DC Is Putting Its Affordable Housing Dollars to Work— and the Proof Is in the CAFR

There is some important news about the Housing Production Trust Fund (HPTF) buried within the city’s annual audit (the Comprehensive Financial Annual Report, or CAFR). The HPTF, DC’s main affordable housing tool, makes low-cost loans to affordable housing developers to build and preserve affordable housing. For the first time in recent history, the HPTF fund balance declined—a sign that the District’s efforts to put its housing investments to work faster are making a difference.

The HPTF’s fund balance had been growing for several years due to various factors. The amount of revenue going into the fund began to pull ahead of spending in the years leading up to the financial crisis. Then HPTF expenditures dropped sharply when the housing market crashed and financing for housing projects, including affordable housing projects, dried up. HPTF spending fell from a high of $130 million in Fiscal Year (FY) 2008, to $34 million in FY 2011.[i] While more HPTF loans were issued each year and spending increased steadily from 2013 on,[ii] more funding was added to the HPTF each year, and the outflow hadn’t been enough to make a dent in the fund balance.

That changed in FY 2017, when the District’s efforts to put its housing dollars to work faster paid off: the HPTF fund balance finally went in the right direction—down. Both spending (distribution of funds according to loan agreements) and obligations (signing of new loan agreements with affordable housing projects) are up (Figure 1).

  • In FY 2017, the District obligated $140 million in new HPTF loans—a 25 percent increase from the previous fiscal year and nearly quadruple that of FY 2013.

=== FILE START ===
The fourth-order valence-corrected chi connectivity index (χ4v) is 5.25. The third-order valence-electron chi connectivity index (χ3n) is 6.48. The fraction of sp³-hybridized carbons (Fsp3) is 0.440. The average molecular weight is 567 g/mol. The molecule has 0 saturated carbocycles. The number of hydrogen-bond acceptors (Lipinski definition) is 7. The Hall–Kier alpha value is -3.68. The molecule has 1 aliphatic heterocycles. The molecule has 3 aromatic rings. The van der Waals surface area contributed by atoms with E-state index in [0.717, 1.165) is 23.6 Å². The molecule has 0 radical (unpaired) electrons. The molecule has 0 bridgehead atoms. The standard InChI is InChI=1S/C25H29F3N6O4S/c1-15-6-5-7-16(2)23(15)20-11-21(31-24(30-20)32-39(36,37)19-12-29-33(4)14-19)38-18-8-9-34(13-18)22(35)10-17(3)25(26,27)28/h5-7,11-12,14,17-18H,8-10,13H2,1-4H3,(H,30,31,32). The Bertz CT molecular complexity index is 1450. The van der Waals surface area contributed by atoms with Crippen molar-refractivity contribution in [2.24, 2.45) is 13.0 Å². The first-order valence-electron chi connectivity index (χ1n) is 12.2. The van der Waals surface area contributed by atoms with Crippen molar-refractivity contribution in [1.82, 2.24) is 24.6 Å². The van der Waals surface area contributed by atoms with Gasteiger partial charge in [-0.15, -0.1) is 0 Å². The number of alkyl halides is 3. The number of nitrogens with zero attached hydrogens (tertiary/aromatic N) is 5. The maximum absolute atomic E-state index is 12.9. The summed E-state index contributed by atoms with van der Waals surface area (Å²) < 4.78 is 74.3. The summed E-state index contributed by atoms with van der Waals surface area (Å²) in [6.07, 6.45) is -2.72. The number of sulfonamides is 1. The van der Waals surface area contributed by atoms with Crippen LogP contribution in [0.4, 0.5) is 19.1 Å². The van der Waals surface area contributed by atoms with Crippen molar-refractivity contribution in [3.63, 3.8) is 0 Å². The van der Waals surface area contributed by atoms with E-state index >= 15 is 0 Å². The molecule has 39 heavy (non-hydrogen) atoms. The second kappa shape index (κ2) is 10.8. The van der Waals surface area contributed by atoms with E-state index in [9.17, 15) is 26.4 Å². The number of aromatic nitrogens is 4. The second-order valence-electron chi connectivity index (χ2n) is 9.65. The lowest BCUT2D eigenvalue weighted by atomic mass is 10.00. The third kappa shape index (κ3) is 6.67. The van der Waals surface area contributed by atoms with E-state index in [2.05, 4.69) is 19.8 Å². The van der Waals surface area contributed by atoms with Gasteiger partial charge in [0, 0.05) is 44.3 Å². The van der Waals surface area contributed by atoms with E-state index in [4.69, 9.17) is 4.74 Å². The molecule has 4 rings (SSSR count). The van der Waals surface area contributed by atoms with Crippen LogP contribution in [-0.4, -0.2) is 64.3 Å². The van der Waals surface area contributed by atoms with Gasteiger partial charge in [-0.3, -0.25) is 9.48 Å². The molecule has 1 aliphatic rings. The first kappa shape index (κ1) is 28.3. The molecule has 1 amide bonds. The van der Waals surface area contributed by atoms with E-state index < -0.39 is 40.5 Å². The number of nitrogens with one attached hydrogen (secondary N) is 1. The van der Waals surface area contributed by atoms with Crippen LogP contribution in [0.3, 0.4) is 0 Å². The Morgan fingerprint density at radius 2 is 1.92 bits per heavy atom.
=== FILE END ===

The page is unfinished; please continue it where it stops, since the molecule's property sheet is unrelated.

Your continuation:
• The District also spent $124 million of HPTF funds in FY 2017, reaching one of the highest levels of fiscal year spending in the HPTF’s history, second only to 2008.[iii]
Figure 1

This progress was made possible by the steps DC has taken to get HPTF dollars out the door faster, including more frequent rounds of funding competitions, speedier underwriting timelines, and awarding funds to tenants purchasing their buildings using TOPA projects (through the Tenant Opportunity to Purchase Act) on a rolling basis throughout the year.

However, the CAFR doesn’t tell the full story of the HPTF’s fund balance. Essentially all of the remaining fund balance is already on the path to creating or preserving affordable housing, even if the CAFR doesn’t show it. The CAFR fund balance counts funds for projects that have been awarded HPTF funds, but whose loans haven’t yet closed (projects “in underwriting”), as unobligated and available. However, those funds will be needed by the project down the line when its loan closes, and aren’t available to be awarded to another project. The amount of HPTF in underwriting stands at about $260 million as of this month.[iv]

Policymakers should be confident that investing more in the HPTF in FY 2019 will pay off in future years, resulting in homes for DC residents struggling with high housing costs.

[i] All figures adjusted for inflation. FY 2001-2017 Comprehensive Annual Financial Reports.

[ii] FY 2017 Comprehensive Annual Financial Report.

[iii] FY 2001-2017 Comprehensive Annual Financial Reports.

[iv] DCFPI analysis of DHCD Development Finance Division pipeline report.

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